A new Heart Rhythm Program is now up and running at the Health Center, offering patients sophisticated technologies to detect and repair problems affecting the heart's rhythm and electrical systems.
Central to the new program is the electrophysiology lab, located on the second floor of the John Dempsey Hospital in the Pat and Jim Calhoun Cardiology Center.
Completed in August, the lab includes the most advanced imaging, monitoring, and lighting equipment.
The cardiology center has a team of experienced specialists offering comprehensive care to diagnose and treat diseases of the heart and blood vessels.
In the electrophysiology lab,
Dr. Mathias Stoenescu, a cardiologist with specialized training in clinical cardiac electrophysiology, detects and treats heart rhythm irregularities, such as irregular heart beats - or arrhythmias- and sudden cardiac death.
"The heart relies on a regular, steady sequence of electrical impulses to maintain normal function," Stoenescu says.
"Our new technology allows us to create an electrical mapping of the heart and pinpoint the source of irregularities. From there, we administer treatments to repair the problem."
Treatments may include an implant device - such as a pacemaker or an implantable cardiac defibrillator - or a procedure, cardiac ablation, which selectively eliminates the cells that are causing problems.
Pacemakers continue to be a common treatment for irregular heart beats, says Stoenescu.
Today's pacemakers are much smaller than they were a generation ago, he says: they are now usually about the size of an ATM card.
A pacemaker is implanted permanently into the body to monitor electrical impulses in the heart. If a dangerous arrhythmia occurs, the device delivers electrical stimuli to normalize the rhythm of the heart.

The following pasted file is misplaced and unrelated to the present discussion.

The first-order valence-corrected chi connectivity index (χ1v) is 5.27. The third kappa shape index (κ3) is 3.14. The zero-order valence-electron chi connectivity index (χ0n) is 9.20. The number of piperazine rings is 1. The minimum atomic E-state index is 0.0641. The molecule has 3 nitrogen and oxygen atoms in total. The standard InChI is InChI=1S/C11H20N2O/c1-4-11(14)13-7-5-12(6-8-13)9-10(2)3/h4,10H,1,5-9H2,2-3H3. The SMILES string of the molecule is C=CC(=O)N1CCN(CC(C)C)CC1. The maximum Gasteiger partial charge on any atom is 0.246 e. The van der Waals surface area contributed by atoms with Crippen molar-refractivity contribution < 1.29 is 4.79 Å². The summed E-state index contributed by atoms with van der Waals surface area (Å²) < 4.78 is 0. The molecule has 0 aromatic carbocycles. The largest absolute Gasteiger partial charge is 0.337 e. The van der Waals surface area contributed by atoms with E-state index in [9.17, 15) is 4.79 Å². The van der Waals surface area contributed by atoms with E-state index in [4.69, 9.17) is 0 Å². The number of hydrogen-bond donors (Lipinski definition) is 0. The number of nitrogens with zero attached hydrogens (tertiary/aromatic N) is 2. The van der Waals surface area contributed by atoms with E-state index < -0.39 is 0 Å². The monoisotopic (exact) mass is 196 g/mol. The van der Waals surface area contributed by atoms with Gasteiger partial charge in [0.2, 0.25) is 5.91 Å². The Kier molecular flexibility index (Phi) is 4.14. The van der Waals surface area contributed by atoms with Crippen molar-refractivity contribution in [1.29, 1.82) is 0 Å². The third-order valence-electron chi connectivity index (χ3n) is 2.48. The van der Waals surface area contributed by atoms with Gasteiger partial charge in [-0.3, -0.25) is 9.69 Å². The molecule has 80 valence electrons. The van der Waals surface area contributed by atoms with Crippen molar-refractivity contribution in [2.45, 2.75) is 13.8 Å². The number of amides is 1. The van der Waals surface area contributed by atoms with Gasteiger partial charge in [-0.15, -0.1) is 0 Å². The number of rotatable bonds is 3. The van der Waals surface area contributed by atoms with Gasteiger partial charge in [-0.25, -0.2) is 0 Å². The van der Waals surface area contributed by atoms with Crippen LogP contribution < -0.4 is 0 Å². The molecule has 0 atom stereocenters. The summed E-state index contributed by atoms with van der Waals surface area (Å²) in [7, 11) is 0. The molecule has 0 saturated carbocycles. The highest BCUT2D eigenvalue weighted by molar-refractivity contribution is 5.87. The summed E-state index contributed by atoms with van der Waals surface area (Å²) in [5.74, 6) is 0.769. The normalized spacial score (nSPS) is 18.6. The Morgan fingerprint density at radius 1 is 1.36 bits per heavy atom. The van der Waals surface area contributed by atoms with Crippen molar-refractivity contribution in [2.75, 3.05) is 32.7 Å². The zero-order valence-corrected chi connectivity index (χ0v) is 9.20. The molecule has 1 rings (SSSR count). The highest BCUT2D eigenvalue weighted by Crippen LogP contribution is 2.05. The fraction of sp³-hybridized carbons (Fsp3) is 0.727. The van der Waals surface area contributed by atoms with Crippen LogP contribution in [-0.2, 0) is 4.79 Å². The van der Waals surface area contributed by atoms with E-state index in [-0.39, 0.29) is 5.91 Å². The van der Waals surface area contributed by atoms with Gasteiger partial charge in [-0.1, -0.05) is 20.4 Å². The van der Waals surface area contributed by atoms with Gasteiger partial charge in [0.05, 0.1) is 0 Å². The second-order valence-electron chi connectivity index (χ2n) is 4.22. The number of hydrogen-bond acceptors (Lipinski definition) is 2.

Stoenescu also uses biventricular pacemakers, devices which pace both sides of the heart simultaneously, improving its performance.
This can be an effective treatment for patients with heart failure, he says.
A new technology, created by Massachusetts-based CardioOptics Inc., is the world's first to "see" through flowing blood inside the heart and blood vessels to facilitate implantation of biventricular pacemaker wires.
The Pat and Jim Calhoun Cardiology Center is one of the first in the country to offer this advanced technology.
| Dr. Mathias Stoenescu in the new electrophysiology lab at the Pat and Jim Calhoun Cardiology Center.
|Photo by Peter Morenus
The Heart Rhythm Program also offers technologies - specifically implantable cardiac defibrillators - to help prevent sudden cardiac death in patients who are at higher risk.
"Sudden cardiac death is a leading killer of American men and women," Stoenescu says.
"It's the result of electrical problems in the heart that lead to an abrupt and complete halt of heart function, and is more prevalent than stroke, breast cancer, accidents, and AIDS combined."
Implantable cardiac defibrillators monitor heart rhythm and deliver shocks if problems are detected. These devices are about the size of a typical cell phone.
In addition, Stoenescu offers some patients cardiac ablation, a relatively new technology to cauterize tissue in the area of the heart that is causing irregular heart rhythms, typically through the use of radiofrequency electrical energy.
It does not involve surgery, and patients are awake throughout the procedure.
"In about 95 percent of cases," says Stoenescu, "the ablation procedure completely cures heart rhythm problems, restores normal heart function, and eliminates the need for open-heart surgery or long-term drug therapy."
Stoenescu joined the Pat and Jim Calhoun Cardiology Center in 2005 from Lankenau Hospital, Main Line Health System in Philadelphia, where he completed a fellowship in cardiac electrophysiology and cardiovascular disease.
He received his medical degree from the University of Hamburg, Germany, and completed a residency in internal medicine at Geisinger Medical Center in Danville, Pa.
Stoenescu is board certified in internal medicine, cardiovascular disease, and clinical cardiac electrophysiology.
For more information, call 860-679-3343.